The Big-10 and Pac-12 conferences recently made the decisions to cancel their fall sports season, citing medical concerns for the health and safety of their athletes as the reason for the move. There’s little doubt that those concerns are valid and real, and no one should fault those league leaders for this move.
However, according to coaches on both the Division I and Division II levels who spoke with Commodore Country under the condition of anonymity, there were other contributing factors in these moves.
“Word on the street is the cost of tests is causing the conferences to cancel. Right now, it’s $79.00 a test, and the NCAA requires tests for everyone 72 hours ahead of contests,” said one coach. “That’s the cheapest.”
While most of the debate centers around contact sports, and in particular football, the testing requirements of the NCAA extend to all sports, both men and women, meaning that there would be perhaps as many as 500 tests per week.
Those figures would mean that athletic departments would be on the hook for roughly $39,500 in test costs each week, which would mean $395,000 just for the first ten weeks.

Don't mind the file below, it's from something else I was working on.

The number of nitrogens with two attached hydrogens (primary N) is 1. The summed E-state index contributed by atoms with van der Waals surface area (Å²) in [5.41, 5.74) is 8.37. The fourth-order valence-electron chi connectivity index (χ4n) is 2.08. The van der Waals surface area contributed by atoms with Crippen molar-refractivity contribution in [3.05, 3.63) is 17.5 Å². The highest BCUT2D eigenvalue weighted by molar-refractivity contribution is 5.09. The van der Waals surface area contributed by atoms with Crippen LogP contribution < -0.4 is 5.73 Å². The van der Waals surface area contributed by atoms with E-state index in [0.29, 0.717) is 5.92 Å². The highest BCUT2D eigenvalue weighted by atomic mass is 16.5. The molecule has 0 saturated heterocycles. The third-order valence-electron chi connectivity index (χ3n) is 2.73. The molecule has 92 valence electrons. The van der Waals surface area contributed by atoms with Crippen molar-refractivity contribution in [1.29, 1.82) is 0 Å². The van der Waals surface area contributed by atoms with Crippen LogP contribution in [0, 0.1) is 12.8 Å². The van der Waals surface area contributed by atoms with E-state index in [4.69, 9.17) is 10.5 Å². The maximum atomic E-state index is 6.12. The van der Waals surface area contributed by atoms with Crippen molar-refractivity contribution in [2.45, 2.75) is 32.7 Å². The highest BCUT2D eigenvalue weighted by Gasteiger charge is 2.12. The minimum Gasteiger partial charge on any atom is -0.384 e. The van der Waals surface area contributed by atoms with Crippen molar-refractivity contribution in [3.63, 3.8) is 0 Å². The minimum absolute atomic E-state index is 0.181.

“Granted, those numbers of athletes might differ from school to school depending on the number of sports offered and the numbers of participants, but that’s a pretty good average,” according to one coach.
“The CDC (Center for Disease Control) hasn’t approved the saliva test yet. That’s what colleges were looking for because it’s cheaper.” according to a Division-II coach who spoke with Commodore Country.
“Yes, that’s why I wanted to share, because I don’t think they are sharing the true medical reasons. I think it’s the cost of testing that’s shutting it all down.”
Both coaches agree that cost is part of the equation when it comes to the shutdown.
“Absolutely cost is part of it because we’ve already seen schools like Stanford, who has more money than most dumping non-revenue producing sports. The player’s health is certainly important to them, but it’s also about their bottom lines, but they stop short of saying that because of the optics involved.”
Everyone sees the crazy amount of revenue these conferences get from football through televisions packages and their networks, and that’s true. Still, when you spread those dollars across all sports who aren’t self-sufficient, you can burn through it pretty quickly. Athletic directors can’t have their programs coming up with a deficit if they want to stay employed long term.”
There’s no doubt that the health and safety of players and the unknown potential long-term impacts on their health were a significant factor. Still, it seems that, like most things, the financial bottom line was a close second in the causation of the cancelations.